We tend to think that a person who is both reasonable and moral can have a good life. What constitutes a life that is not only good but superlative, or even “marvellous” or “holy”? Those who have such lives are called sages, heroes or saints, and their lives can display great integrity as well as integration with a transformative “Spiritual Presence. ”
Does it follow that saints are perfect people? Is there a common vision that impels them to seek holiness? In a controversial interpretation of mysticism Horne suggests that there is no single formula for the meaning of life and no one story that displays it to us. Mysticism, rather than being just a visionary perception, then becomes a problem-solving process that brings about a creative transformation of the personality at a critical stage in life. He suggests also that saints may be imperfect morally and describes true saints as double-minded: they are serious in a playful way.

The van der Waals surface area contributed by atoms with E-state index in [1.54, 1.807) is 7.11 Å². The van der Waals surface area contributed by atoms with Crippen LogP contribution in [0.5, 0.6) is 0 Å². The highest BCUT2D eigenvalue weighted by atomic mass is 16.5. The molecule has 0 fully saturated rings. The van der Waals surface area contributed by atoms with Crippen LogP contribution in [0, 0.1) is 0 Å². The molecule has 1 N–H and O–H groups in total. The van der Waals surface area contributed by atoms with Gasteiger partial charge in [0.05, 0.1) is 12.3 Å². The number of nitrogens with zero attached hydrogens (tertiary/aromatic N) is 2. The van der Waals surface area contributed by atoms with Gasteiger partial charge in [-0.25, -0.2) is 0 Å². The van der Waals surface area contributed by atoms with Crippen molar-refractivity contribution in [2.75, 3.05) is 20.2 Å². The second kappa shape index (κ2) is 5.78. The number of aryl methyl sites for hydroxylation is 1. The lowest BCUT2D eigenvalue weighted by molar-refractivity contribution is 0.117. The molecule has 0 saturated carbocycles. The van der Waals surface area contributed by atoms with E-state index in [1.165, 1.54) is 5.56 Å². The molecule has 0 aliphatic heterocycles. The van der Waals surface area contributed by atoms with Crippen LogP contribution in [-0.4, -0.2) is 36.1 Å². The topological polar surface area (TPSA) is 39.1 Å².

Mysticism and Vocation illuminates our understanding of saintly lives by explicating their mystical characteristics and extending discussions of mysticism to explain its role in active lives. In discussing important decisions that go beyond conventional morality, it adds to recent philosophical arguments by Charles Taylor, Alasdair MacIntyre, Iris Murdoch, Bernard Williams and others to the effect that morality should be defined more broadly to deal with the human condition.
This book will be of interest to students of philosophy and religious studies, in both graduate and undergraduate programs.